Round 18: Andrew Vaughn, 1B/OF, White Sox

Round 19: Andres Gimenez, 2B/SS,Guardians

Round 20: Anthony Santander, OF, Orioles

Round 21: Tony Gonsolin, SP, Dodgers

Round 22: Cristian Javier, SP, Astros

Round 23: Nestor Cortes, SP, Yankees: This excellent run of late-round starting pitchers likely won plenty of leagues for people who went hitter-heavy in the early rounds. Cortes' 2.90 ERA in 2021 didn't earn him much respect in draft season, as it came in a modest 93 innings in a swingman role and three seasons in which he struggled to a 6.72 ERA across 79 frames. He'll certainly draw far more attention next year after finishing as a fifth-round value, one spot ahead of Max Scherzer. Cortes' 2.44 ERA was seventh-best among pitchers who threw at least 150 innings, and he got there being solidly better than average in both strikeout rate (26.5 percent) and walk rate (6.2 percent). Only Justin Verlander, Shane McClanahan, Aaron Nola and Kevin Gausman matched both marks in at least as many innings. Cortes' low 33.5 percent groundball rate could lead to homer problems in the future, but he'll still be a strong option even if his ERA rises to match his 3.48 SIERA. 

Round 24: Rowdy Tellez, 1B, Brewers

Round 25: Ha-Seong Kim, 2B/3B/SS, Padres

Round 26: Reid Detmers, SP, Angels

Round 27: Taijuan Walker, SP, Mets

Round 28: Wilmer Flores, 1B/2B/3B, Giants

Round 29: Jeremy Pena, SS, Astros

Round 30: Yandy Diaz, 1B/3B, Rays

Undrafted: Brandon Drury, 1B/2B/3B/OF, Padres

FALLERS

Round 1: Bryce Harper, OF, Phillies

Round 2: Luis Robert, OF, White Sox (Injured: Walker Buehler and Ozzie Albies)

Round 3: Lucas Giolito, SP, White Sox: The White Sox dominated the early-round disappointments, occupying four of the first seven spots. While injury played a part in the down years for Giolito's teammates, the same can't be said for the 28-year-old righty, who had a pair of brief absences early in the year but still went on to make 30 starts. Giolito took a step back across the board, with his ERA spiking from 3.53 to 4.90 as he finished as a 27th-round value. His underlying numbers suggest things weren't quite that bad, as he significantly underperformed his 3.79 SIERA, but he'd still be a disappointment even at that mark. His strikeout rate dipped from 27.9 percent to 25.4 percent, while his walk rate jumped from 7.2 percent to 8.7 percent. He also lost more than a tick on his fastball, which fell from 93.9 mph to 92.6 mph. We shouldn't expect an ERA quite this poor next season, but this definitely isn't the same Giolito we're used to.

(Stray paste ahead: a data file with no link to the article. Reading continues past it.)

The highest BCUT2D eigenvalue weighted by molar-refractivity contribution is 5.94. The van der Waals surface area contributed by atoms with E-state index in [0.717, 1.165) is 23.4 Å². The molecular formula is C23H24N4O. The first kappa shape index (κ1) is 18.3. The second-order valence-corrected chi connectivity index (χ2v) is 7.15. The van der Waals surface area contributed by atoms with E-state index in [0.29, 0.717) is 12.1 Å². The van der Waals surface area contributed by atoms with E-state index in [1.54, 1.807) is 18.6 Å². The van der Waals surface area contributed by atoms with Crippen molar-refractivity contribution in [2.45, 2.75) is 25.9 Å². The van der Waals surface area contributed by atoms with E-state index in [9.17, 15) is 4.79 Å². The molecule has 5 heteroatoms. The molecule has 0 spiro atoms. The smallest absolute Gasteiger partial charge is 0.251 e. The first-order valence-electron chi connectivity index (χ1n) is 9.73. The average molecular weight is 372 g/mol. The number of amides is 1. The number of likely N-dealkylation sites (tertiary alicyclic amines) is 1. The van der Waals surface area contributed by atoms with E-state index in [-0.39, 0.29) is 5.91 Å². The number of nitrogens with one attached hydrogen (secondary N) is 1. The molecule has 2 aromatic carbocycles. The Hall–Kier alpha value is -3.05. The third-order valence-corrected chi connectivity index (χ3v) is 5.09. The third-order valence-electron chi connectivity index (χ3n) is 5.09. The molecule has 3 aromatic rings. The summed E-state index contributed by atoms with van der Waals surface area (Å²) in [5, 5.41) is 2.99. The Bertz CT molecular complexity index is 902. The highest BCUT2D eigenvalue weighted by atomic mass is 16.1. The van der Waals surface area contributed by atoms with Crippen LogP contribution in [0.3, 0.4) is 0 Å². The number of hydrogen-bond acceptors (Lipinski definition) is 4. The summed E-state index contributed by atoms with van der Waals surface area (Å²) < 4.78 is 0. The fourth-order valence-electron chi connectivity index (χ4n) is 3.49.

(Suspended: Fernando Tatis) 

Round 4: Freddy Peralta, SP, Brewers (Injured: Adalberto Mondesi)

Round 5: Eloy Jimenez, OF, White Sox (Injured: Brandon Lowe)

Round 6: Aroldis Chapman, RP, Yankees: Just how early to reach for closers was the subject of much debate last winter, and while a few of the earliest names were at least modest disappointments, Chapman's inclusion here is the strongest reminder of the dangers of investing in the position. The veteran lefty was the sixth reliever off the board during draft season but will finish 514th in earned auction value, indicating that he should have gone undrafted. There were at least a few warning signs in his 2021 numbers, most notably his 15.6 percent walk rate, but it was hard to be too down on a guy who had struck out 39.9 percent of opposing batters. The walks got even worse this season, jumping up to 17.5 percent, but more importantly, his strikeout rate cratered, finishing at a merely above-average 26.9 percent. That led to a well-deserved 4.46 ERA and a removal from the closer role in favor of Clay Holmes. A team could bet on Chapman's past track record this winter and offer him the chance to close games, but it's quite likely this is the end of the line for the lefty's time as a dominant reliever.

(Injured: Kris Bryant)

Round 7: Yasmani Grandal, C, White Sox

Round 8: Jared Walsh, 1B, Angels (Injured: Chris Sale, Anthony Rendon, Mitch Haniger)

Round 9: Nathan Eovaldi, SP, Red Sox

Round 10: Jarred Kelenic, OF, Mariners